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September 2011

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Central bank governor of the year 2011: Zhou stays firm amid China’s challenges



Zhou Xiaochuan, the governor of the People’s Bank of China

About Zhou Xiaochuan

Press release

Also see
China Awards for Excellence 2011

More on China

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China’s excess FX reserve isn’t “optimal,” says PBC’s Zhou

Tradition has it that the head of the Federal Reserve is the most influential central banker in the world.

Ben Bernanke still is. But Zhou Xiaochuan, the governor of the People’s Bank of China, is beginning to run him close.

China’s role in the global economy is such that the world’s markets now hang on Zhou’s every word. Will he allow the renminbi to appreciate? Will he open up China’s currency to become a key global trading tool? What will he do with China’s more than $3 trillion of reserves? Will China continue to be the biggest owner of US treasuries, with latest estimates suggesting it holds a staggering $1.3 trillion of these securities?

And most important of all, can Zhou carry off the delicate balancing act of controlling China’s inflation rate and still maintain the kind of growth rates on which the economies of the developed world now so depend?

Zhou answered all of these questions and more in an exclusive interview with Clive Horwood:


What do you consider to be the most important decisions that you have made over the past 12 months? What impact did these decisions have?

Zhou Xiaochuan, the governor of the People’s Bank of ChinaBeginning from the second half of 2010, with the monetary policy stance shifting from "relatively easy" to "prudent" and with the introduction of macro-prudential policies, monetary conditions are returning to normal.

Since the outbreak of the global financial crisis, China has taken steps to further promote financial reform, based on lessons learned in the crisis. What makes China different from other countries is that we are in the transition from a planned to a market economy and need to undertake a large number of reform tasks. Therefore, our financial reform is necessitated by both the financial crisis and the transition.

In recent years, the People’s Bank of China has promoted financial reform in several key areas jointly with other agencies, such as the reform of state-owned commercial banks through recapitalization and the establishment of a modern corporate governance structure, the reform of the renminbi’s exchange rate regime, and the introduction of a macro-prudential policy framework. These are all very important reforms and have had a significant impact on development of the Chinese economy and financial system.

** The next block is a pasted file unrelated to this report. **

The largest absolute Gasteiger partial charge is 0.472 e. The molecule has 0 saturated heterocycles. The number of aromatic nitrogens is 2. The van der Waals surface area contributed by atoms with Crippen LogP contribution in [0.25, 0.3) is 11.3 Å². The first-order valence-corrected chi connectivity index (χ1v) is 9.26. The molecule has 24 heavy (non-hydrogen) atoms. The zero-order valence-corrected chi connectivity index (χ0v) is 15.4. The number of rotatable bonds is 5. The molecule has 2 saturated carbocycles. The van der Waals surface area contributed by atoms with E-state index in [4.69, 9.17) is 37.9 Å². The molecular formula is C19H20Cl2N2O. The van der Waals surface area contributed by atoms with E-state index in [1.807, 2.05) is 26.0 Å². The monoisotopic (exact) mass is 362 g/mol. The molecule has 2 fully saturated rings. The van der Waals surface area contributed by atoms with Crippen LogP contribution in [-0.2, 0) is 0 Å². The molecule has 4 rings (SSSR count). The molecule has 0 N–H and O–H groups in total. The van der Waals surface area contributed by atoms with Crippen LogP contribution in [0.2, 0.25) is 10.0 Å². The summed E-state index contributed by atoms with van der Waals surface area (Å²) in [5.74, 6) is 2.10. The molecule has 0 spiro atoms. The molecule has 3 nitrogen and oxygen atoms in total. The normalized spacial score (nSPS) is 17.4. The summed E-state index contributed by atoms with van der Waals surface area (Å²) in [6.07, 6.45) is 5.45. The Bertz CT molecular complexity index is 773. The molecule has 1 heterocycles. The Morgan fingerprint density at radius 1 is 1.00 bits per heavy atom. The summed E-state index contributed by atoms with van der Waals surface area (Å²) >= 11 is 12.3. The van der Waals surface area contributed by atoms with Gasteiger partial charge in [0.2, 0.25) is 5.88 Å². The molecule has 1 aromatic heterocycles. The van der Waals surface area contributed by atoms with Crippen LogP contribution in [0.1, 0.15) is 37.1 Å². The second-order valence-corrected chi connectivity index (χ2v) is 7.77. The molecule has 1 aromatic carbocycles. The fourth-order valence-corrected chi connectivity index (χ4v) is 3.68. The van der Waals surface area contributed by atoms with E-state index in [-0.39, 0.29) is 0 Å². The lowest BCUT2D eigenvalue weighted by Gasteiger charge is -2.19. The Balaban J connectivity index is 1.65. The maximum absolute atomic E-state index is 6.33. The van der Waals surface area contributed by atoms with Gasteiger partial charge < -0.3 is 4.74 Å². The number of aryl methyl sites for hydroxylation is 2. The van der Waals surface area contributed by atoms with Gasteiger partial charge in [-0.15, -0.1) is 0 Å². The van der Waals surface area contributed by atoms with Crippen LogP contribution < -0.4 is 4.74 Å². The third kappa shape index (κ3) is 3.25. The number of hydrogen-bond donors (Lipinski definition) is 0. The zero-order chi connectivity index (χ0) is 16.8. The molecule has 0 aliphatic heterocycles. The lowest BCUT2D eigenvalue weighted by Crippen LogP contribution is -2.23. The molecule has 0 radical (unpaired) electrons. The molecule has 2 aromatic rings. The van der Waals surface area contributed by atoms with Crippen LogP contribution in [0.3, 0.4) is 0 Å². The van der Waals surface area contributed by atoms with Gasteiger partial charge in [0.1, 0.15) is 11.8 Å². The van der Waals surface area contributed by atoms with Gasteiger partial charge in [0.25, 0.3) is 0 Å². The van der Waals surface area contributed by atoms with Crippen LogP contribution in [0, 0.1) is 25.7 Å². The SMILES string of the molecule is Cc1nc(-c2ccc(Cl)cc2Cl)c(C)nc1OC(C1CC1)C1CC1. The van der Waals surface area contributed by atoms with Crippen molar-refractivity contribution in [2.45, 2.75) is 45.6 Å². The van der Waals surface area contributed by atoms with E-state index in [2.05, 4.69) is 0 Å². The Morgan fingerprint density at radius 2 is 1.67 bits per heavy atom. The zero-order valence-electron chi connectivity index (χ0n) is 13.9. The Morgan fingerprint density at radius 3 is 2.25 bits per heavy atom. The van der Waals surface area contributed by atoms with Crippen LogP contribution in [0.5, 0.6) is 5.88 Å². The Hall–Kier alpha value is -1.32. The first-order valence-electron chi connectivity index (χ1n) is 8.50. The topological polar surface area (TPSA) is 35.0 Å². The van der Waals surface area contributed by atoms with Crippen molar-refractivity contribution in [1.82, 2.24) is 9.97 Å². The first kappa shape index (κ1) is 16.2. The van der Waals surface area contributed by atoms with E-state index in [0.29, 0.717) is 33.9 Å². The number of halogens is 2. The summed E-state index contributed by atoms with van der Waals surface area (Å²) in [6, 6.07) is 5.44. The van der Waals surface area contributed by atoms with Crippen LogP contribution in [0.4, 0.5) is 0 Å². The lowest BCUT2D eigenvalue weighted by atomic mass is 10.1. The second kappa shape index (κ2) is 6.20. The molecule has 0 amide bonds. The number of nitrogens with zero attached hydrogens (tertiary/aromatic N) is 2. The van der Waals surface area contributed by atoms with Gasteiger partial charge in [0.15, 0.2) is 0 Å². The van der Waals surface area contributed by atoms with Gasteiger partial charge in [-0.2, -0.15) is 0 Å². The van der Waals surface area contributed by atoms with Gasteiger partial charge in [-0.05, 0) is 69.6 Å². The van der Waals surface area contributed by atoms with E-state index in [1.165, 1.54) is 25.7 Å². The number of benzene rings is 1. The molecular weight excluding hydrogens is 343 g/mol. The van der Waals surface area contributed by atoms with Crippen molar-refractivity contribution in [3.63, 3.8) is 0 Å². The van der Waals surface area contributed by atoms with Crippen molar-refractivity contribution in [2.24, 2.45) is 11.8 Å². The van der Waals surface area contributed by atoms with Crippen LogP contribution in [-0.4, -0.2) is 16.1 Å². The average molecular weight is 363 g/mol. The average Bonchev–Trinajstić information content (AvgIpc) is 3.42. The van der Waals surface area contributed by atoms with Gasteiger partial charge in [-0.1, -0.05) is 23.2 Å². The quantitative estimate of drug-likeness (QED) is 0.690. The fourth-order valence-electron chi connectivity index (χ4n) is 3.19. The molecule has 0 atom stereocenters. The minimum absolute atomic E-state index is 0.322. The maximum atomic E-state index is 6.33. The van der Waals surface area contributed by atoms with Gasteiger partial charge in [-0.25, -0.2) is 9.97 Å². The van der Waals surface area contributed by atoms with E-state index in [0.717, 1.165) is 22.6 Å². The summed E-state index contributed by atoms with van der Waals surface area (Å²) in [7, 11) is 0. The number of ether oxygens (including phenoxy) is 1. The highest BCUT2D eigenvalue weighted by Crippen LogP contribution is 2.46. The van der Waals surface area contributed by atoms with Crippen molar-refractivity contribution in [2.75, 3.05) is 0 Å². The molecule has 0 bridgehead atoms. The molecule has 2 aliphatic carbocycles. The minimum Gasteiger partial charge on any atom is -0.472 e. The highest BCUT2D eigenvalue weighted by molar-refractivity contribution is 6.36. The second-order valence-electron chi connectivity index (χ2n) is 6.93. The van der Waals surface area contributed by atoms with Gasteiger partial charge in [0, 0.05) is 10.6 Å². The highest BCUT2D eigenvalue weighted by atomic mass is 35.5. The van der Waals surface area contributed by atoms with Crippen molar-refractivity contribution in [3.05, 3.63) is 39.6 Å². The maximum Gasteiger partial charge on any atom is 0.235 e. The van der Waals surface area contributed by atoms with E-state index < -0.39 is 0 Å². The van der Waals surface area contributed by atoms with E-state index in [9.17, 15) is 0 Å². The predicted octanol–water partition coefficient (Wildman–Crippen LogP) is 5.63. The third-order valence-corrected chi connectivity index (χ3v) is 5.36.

How are you balancing the need to maintain growth but contain inflationary pressures? Do you expect monetary tightening to continue?

Zhou Xiaochuan, the governor of the People’s Bank of ChinaAfter the outbreak of the financial crisis, a stimulus policy package had to be adopted promptly in China to mitigate the impact of the crisis, through the use of expansionary fiscal and monetary policies to restore market confidence, to stabilize economic growth, and to support recovery. Overly expansionary policies may be associated with inflationary pressure, but the priority at that time was to address the impact of the financial crisis.

The price hike that began in the second half of 2010 is related to the expansionary measures, and also to many other factors, such as excessive global liquidity, massive capital inflow, output fluctuation of domestic agricultural products, rising labour cost, and so on.

As the recovery was more and more solidly based, the PBC promptly shifted the focus of macroeconomic policies and took inflation control as our top priority. We will not adopt macroeconomic policies that might trigger a hard landing. Rather, PBC aims to achieve a soft landing by having the policies gradually produce their effect, and pays attention to preserving the stable and sustainable growth of the national economy. Having a medium-term inflation target of around 4% is aimed at achieving a balance between growth and inflation, and providing room for correcting price distortion and further marketization. Globalization and the continuing opening-up process have also made some sectors of the Chinese economy more susceptible to the international capital flow and commodity prices volatility.

Banks in China complained twice, around this Spring Festival and in July, of very tight liquidity conditions. How do you weight the need to preserve banking system liquidity against trying to control inflation?

Zhou Xiaochuan, the governor of the People’s Bank of ChinaSome people may feel that money is fairly tight, because they compare it with the crisis-response period in 2009 and 2010. In fact, money and credit growth are comparable to their normal pre-crisis levels. This, in my view, reflects the return of monetary policy from the unconventional, crisis response mode to its normal state.

Many economists see increasing the deposit rates up to above the inflation rate as the key to encouraging domestic consumption and curbing the speculative investments in commodities and real estate. Do you agree? What are the necessary conditions for a hike of the deposit rate in the near term?

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When BES collapsed earlier this year, markets briefly feared a return of the crisis to Portugal and to Europe. Even after the bank's bailout, investigators still pore over bank documents, transfers and deals, trying to make sense of Salgado’s last days battling to keep his empire afloat. The backstory is of an extraordinary decades-long rivalry between the country's two pre-eminent business families.